THE BICEP2 DISCOVERY DEBACLE


The following is only one example of what I meant by the discovery of cosmic inflation being a spurious effect. My purpose is to get people thinking along such lines if you are interested in getting to the bottom of this.

bicep2 telescope cmb south pole B mode polarization discovery big bang cosmology cosmic inflation gravitational wave bicep2 team leader john kovac harvard center for astrophysics, chao-lin kuo stanford, andrei linde stanford, alan guth mit

bicep2 telescope cmb south pole B mode polarization discovery big bang cosmology cosmic inflation gravitational wave bicep2 team leader john kovac harvard center for astrophysics, chao-lin kuo stanford, andrei linde stanford, alan guth mit

The antennas (bold lines in the above figure) are slots cut in a metal plane. The electric and the magnetic fields induced in the slots extend (bulge out) above and below the metal plane and couple to the feed network when it is placed physically close to the slot. (The extent of these bulging fields region around a slot is on the order of one-sixth the wavelength which is 2 mm.) The portions of the circuit near a slot that are perpendicular to the slot have currents induced in them. This is how the feed network picks up some of the signal.

Also, look at this enlarged view. There is an additional problem apparent here. The properties of the horizontal and the vertical antennas may not be identical (which they must be) because of how they are configured.

In a proper design of this experiment, the circuitry should look the same if the x and the y axes are interchanged, and there should be the necessary clearance around the antennas – as is well-known to experts. If this was not possible, then this design approach should have been discarded.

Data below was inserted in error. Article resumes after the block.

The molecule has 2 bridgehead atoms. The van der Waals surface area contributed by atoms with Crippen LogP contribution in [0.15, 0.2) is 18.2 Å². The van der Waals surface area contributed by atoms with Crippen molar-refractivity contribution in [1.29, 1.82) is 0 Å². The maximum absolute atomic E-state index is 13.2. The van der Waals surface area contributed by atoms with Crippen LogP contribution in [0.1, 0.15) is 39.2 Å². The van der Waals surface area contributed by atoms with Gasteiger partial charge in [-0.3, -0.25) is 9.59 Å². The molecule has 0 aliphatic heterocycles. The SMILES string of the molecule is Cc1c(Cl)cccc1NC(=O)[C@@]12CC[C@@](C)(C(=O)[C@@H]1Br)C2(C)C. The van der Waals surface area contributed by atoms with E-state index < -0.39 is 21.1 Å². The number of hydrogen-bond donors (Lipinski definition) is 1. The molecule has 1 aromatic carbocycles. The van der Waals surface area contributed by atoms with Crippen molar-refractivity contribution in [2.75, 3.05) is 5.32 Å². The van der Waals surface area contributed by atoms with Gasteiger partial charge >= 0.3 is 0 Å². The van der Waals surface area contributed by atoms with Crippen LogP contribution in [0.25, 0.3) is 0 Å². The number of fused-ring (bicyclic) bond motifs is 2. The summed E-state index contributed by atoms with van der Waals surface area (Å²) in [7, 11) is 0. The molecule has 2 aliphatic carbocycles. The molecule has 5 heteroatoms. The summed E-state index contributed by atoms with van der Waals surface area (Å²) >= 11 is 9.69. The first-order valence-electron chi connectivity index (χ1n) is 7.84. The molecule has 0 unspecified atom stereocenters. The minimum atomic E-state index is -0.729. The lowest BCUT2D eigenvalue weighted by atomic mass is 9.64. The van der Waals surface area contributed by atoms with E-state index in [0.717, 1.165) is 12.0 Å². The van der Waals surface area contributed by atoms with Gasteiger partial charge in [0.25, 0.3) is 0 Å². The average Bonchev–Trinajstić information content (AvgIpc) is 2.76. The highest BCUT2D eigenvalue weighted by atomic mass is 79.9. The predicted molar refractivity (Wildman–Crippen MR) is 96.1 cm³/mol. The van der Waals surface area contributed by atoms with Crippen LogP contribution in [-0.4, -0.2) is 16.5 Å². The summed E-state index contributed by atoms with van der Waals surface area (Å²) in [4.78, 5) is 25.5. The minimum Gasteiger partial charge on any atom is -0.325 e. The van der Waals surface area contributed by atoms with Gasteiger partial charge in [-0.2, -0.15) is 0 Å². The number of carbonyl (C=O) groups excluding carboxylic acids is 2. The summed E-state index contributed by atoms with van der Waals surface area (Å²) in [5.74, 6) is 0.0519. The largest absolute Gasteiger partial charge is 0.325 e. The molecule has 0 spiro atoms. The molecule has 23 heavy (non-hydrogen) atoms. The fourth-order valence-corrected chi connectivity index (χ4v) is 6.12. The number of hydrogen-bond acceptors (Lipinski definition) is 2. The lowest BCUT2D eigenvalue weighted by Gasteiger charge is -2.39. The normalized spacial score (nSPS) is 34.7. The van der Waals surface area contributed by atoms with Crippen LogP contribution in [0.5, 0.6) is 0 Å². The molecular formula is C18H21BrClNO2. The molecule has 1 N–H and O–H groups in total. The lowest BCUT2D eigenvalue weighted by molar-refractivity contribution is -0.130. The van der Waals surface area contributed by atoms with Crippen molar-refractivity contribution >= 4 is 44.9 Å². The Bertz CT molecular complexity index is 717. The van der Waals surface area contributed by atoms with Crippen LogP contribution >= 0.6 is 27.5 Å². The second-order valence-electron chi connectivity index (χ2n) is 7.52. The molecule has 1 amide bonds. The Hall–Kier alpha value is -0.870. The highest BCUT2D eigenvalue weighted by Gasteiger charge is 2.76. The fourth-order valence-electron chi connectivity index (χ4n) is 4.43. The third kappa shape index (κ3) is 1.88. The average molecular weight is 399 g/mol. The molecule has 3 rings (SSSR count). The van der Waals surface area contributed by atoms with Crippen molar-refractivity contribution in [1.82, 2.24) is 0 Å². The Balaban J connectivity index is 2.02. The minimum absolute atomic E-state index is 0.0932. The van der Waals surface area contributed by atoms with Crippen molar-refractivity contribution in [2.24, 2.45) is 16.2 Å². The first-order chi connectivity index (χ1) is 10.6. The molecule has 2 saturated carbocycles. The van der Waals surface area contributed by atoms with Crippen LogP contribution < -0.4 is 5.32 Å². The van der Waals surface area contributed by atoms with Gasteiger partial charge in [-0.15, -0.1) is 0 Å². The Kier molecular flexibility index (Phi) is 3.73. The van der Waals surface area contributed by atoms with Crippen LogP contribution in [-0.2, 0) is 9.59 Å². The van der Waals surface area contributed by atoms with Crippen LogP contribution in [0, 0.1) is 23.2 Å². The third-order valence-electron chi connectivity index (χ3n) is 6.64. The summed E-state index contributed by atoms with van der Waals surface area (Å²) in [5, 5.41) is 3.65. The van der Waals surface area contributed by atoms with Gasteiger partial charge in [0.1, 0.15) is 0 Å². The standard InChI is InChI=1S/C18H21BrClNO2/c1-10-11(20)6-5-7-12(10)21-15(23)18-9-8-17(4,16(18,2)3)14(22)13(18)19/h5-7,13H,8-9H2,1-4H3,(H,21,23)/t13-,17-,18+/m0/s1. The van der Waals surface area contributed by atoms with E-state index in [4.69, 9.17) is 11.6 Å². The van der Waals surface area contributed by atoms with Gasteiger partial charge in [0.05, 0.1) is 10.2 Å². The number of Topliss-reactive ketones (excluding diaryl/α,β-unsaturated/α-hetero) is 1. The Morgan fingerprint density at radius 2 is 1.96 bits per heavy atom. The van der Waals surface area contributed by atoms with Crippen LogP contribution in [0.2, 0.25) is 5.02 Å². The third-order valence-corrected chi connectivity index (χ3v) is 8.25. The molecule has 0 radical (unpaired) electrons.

Actually, I am quite stumped. Never have I seen an antenna design this crowded electrically with this much unshielded circuitry squeezed right next to the antenna, right within its active field region, as you see here with the horizontal bicep2 antenna:

Although the above two effects I have discussed stem from the same reason (placing the feed network too close to the slots, or not allowing sufficient electromagnetic clearance around the slots), they are different. They are:

(1). Signals coupling to the feed network giving rise to false polarization.

(2). Different properties of the horizontal and vertical antennas giving rise to false polarization.

While these may be small effects not apparent in lab tests or range tests, it is precisely such small effects that the telescope is looking to extract out from the sky. In other words, where is the action is is where the problem is.

At any rate, it is abundantly clear that the bicep2 polarization-mapping telescope’s engineering design was grossly defective at the very core (for its intended purpose), and nothing it has measured should be given any credence. In this respect, there are uncanny similarities between the COBE Project and the Bicep2 Project. It is almost like a replay.

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